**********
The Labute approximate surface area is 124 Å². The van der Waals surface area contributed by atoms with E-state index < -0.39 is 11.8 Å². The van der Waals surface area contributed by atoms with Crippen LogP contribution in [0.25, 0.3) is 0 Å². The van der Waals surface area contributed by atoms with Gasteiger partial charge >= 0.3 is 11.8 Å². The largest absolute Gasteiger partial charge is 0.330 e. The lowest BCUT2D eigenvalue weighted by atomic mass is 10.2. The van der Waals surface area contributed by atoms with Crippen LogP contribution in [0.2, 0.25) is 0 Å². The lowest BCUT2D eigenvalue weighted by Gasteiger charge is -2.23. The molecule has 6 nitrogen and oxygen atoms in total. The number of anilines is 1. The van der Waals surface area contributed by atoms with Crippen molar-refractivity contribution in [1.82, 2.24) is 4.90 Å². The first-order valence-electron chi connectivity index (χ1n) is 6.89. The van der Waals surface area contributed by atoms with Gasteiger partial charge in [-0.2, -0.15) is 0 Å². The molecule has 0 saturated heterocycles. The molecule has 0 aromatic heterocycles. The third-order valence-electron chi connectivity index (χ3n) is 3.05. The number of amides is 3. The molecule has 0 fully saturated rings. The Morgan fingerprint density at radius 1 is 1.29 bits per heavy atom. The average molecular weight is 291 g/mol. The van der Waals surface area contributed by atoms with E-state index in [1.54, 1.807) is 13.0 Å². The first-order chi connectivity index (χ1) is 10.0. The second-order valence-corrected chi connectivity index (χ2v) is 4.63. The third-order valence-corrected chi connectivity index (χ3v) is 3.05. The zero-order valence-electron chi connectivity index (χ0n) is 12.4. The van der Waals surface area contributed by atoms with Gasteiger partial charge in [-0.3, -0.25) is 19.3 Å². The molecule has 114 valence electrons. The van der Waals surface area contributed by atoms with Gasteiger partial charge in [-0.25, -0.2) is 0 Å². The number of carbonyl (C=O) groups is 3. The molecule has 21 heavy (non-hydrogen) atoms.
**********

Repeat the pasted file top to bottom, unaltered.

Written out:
The Labute approximate surface area is 124 Å². The van der Waals surface area contributed by atoms with E-state index < -0.39 is 11.8 Å². The van der Waals surface area contributed by atoms with Crippen LogP contribution in [0.25, 0.3) is 0 Å². The van der Waals surface area contributed by atoms with Gasteiger partial charge >= 0.3 is 11.8 Å². The largest absolute Gasteiger partial charge is 0.330 e. The lowest BCUT2D eigenvalue weighted by atomic mass is 10.2. The van der Waals surface area contributed by atoms with Crippen LogP contribution in [0.2, 0.25) is 0 Å². The lowest BCUT2D eigenvalue weighted by Gasteiger charge is -2.23. The molecule has 6 nitrogen and oxygen atoms in total. The number of anilines is 1. The van der Waals surface area contributed by atoms with Crippen molar-refractivity contribution in [1.82, 2.24) is 4.90 Å². The first-order valence-electron chi connectivity index (χ1n) is 6.89. The van der Waals surface area contributed by atoms with Gasteiger partial charge in [-0.2, -0.15) is 0 Å². The molecule has 0 saturated heterocycles. The molecule has 0 aromatic heterocycles. The third-order valence-electron chi connectivity index (χ3n) is 3.05. The number of amides is 3. The molecule has 0 fully saturated rings. The Morgan fingerprint density at radius 1 is 1.29 bits per heavy atom. The average molecular weight is 291 g/mol. The van der Waals surface area contributed by atoms with E-state index in [1.54, 1.807) is 13.0 Å². The first-order chi connectivity index (χ1) is 10.0. The second-order valence-corrected chi connectivity index (χ2v) is 4.63. The third-order valence-corrected chi connectivity index (χ3v) is 3.05. The zero-order valence-electron chi connectivity index (χ0n) is 12.4. The van der Waals surface area contributed by atoms with Gasteiger partial charge in [-0.3, -0.25) is 19.3 Å². The molecule has 114 valence electrons. The van der Waals surface area contributed by atoms with Gasteiger partial charge in [-0.25, -0.2) is 0 Å². The number of carbonyl (C=O) groups is 3. The molecule has 21 heavy (non-hydrogen) atoms.